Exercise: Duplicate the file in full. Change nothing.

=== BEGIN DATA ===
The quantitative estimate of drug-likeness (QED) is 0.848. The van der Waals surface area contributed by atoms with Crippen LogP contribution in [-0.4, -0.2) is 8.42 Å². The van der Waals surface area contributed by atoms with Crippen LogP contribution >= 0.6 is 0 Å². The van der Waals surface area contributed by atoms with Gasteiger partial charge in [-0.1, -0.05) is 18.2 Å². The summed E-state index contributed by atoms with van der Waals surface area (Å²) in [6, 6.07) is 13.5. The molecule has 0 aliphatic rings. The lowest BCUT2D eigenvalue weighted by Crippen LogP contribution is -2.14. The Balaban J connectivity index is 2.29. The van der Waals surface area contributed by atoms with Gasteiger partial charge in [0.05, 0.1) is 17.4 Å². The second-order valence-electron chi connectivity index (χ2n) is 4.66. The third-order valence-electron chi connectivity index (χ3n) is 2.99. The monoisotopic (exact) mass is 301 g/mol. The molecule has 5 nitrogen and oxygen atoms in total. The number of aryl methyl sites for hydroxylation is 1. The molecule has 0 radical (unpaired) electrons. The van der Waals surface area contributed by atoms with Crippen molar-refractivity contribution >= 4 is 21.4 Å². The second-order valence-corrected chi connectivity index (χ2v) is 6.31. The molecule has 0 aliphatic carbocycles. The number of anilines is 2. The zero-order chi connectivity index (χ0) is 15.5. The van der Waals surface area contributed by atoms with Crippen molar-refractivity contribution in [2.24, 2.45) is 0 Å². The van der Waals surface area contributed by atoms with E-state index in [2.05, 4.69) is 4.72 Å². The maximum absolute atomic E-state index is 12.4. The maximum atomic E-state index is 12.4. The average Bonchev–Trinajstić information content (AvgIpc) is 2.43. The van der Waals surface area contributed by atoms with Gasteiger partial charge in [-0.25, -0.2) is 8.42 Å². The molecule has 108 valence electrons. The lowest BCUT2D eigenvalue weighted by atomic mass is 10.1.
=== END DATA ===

The quantitative estimate of drug-likeness (QED) is 0.848. The van der Waals surface area contributed by atoms with Crippen LogP contribution in [-0.4, -0.2) is 8.42 Å². The van der Waals surface area contributed by atoms with Crippen LogP contribution >= 0.6 is 0 Å². The van der Waals surface area contributed by atoms with Gasteiger partial charge in [-0.1, -0.05) is 18.2 Å². The summed E-state index contributed by atoms with van der Waals surface area (Å²) in [6, 6.07) is 13.5. The molecule has 0 aliphatic rings. The lowest BCUT2D eigenvalue weighted by Crippen LogP contribution is -2.14. The Balaban J connectivity index is 2.29. The van der Waals surface area contributed by atoms with Gasteiger partial charge in [0.05, 0.1) is 17.4 Å². The second-order valence-electron chi connectivity index (χ2n) is 4.66. The third-order valence-electron chi connectivity index (χ3n) is 2.99. The monoisotopic (exact) mass is 301 g/mol. The molecule has 5 nitrogen and oxygen atoms in total. The number of aryl methyl sites for hydroxylation is 1. The molecule has 0 radical (unpaired) electrons. The van der Waals surface area contributed by atoms with Crippen molar-refractivity contribution >= 4 is 21.4 Å². The second-order valence-corrected chi connectivity index (χ2v) is 6.31. The molecule has 0 aliphatic carbocycles. The number of anilines is 2. The zero-order chi connectivity index (χ0) is 15.5. The van der Waals surface area contributed by atoms with Crippen molar-refractivity contribution in [2.24, 2.45) is 0 Å². The van der Waals surface area contributed by atoms with E-state index in [2.05, 4.69) is 4.72 Å². The maximum absolute atomic E-state index is 12.4. The maximum atomic E-state index is 12.4. The average Bonchev–Trinajstić information content (AvgIpc) is 2.43. The van der Waals surface area contributed by atoms with Gasteiger partial charge in [-0.25, -0.2) is 8.42 Å². The molecule has 108 valence electrons. The lowest BCUT2D eigenvalue weighted by atomic mass is 10.1.